I've got several systems where I've moved the clock battery off-board, so if the thing gets all weepy and decides to spill its guts, no harm done to the PCB.

glitch
October 30th, 2017, 09:45 AM
Personally, given the opportunity, I wouldn't let a battery of any stripe near a motherboard. I worked with an engineer back in the 70s whose precept was "printed circuit boards and batteries should not exist together", when I suggested a battery-backed clock.

I've got several systems where I've moved the clock battery off-board, so if the thing gets all weepy and decides to spill its guts, no harm done to the PCB.

Not too much of a concern with coin cells (there's not much in there, and whatever it is, is pretty volatile), even in the rare case that they are persuaded to leak. I've only had Lithium coin cells leak from mechanical damage, or chemical damage that ruined the rest of the board anyway.

KC9UDX
October 30th, 2017, 02:45 PM
I can't entirely agree with that. The only two old things that I've worked on with coin cells in them had battery leakage damage.

One was a watch that had a cell in it for around 40 years. The other a drum machine with one in it for around 30 years.

In both cases the cell had expanded to the point that the seal was working it's way out, and a little fluid had leaked past it. This is not what I had expected to see.

glitch
October 30th, 2017, 03:26 PM
What kind of coin cells, though? There are a variety of chemistries that come in the format.

KC9UDX
October 30th, 2017, 04:37 PM
What kind of coin cells, though? There are a variety of chemistries that come in the format.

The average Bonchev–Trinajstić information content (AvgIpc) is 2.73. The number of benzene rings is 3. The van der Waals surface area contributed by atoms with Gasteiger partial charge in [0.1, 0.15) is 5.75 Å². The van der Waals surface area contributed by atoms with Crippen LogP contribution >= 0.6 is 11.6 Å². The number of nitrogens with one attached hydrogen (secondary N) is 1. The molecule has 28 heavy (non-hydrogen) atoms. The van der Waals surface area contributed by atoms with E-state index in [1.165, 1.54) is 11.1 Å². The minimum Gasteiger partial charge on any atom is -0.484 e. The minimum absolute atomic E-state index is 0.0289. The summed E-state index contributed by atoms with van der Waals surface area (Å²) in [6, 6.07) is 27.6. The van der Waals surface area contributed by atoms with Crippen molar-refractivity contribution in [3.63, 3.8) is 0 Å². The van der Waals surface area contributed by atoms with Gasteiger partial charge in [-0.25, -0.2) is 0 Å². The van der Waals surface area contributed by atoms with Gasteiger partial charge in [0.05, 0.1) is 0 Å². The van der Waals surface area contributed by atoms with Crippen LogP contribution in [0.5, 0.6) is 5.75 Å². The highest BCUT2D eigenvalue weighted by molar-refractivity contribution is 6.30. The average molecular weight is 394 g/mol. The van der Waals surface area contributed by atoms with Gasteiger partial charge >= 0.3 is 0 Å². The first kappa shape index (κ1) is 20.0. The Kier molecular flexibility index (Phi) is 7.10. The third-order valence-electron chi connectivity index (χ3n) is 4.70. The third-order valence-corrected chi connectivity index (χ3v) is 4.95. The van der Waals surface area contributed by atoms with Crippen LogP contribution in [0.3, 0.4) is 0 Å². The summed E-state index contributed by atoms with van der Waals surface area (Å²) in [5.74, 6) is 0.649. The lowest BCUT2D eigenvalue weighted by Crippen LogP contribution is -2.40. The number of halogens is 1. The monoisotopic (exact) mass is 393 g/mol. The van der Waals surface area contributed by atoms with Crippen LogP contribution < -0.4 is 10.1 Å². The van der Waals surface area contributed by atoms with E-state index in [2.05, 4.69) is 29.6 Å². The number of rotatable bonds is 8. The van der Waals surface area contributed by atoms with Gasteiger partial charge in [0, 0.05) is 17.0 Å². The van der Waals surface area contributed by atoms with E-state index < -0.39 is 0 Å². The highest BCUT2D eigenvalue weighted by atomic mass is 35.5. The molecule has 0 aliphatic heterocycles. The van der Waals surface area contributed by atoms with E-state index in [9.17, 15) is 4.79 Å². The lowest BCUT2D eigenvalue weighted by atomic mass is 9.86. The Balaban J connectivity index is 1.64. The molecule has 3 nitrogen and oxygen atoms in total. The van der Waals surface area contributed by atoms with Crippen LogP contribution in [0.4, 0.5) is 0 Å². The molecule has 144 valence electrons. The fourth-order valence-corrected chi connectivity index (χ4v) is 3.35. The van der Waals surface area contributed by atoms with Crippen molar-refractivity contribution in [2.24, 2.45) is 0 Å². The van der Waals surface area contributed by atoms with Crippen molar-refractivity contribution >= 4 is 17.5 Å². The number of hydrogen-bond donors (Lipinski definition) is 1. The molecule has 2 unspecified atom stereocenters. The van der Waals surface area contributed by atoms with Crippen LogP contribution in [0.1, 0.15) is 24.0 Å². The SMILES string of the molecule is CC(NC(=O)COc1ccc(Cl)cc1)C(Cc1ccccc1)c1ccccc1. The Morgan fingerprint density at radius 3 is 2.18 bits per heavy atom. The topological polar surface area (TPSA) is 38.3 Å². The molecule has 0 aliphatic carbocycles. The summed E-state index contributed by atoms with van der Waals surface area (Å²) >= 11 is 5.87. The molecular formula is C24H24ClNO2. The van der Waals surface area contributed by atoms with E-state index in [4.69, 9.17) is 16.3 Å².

The one in the watch was a mercury cell LR44 size or similar, the other was a CR2032.

Chuck(G)
October 30th, 2017, 04:41 PM
I wonder if "leakproof" potted-in-epoxy cells are available anywhere.

glitch
October 30th, 2017, 04:44 PM
Not surprising about the mercury cell. I can't speak for all coin cells, but the organic solvent in Panasonic and Renata CR1225 and CR2032 coin cells is quite volatile and smells a lot like acetone. I wouldn't expect a *major* release of it to do any real damage to a circuit board, unless it managed to carry all of the cell's lithium salt with it.

glitch
October 30th, 2017, 04:49 PM
I wonder if "leakproof" potted-in-epoxy cells are available anywhere.


You can get Lithium Thionyl Chloride in hermetically sealed welded case cells with glass bead lead seals. I'm only familiar with the Eagle Picher "Keeper" variety:

https://www.eaglepicher.com/technology/battery-chemistries/lithium-thionyl-chloride/

They're not cheap, but they're common in industrial control and embedded stuff

KC9UDX
October 30th, 2017, 05:02 PM
Not surprising about the mercury cell. I can't speak for all coin cells, but the organic solvent in Panasonic and Renata CR1225 and CR2032 coin cells is quite volatile and smells a lot like acetone. I wouldn't expect a *major* release of it to do any real damage to a circuit board, unless it managed to carry all of the cell's lithium salt with it.

This one was a 2032 with legs welded on, which were soldered to the circuit board. I don't recall the brand, whatever a Japanese manufacturer would have used in 1986, National or Panasonic maybe. It left a pretty good puddle and turned some traces green, but due to the sparcity of components in the area it was a fairly easy cleanup.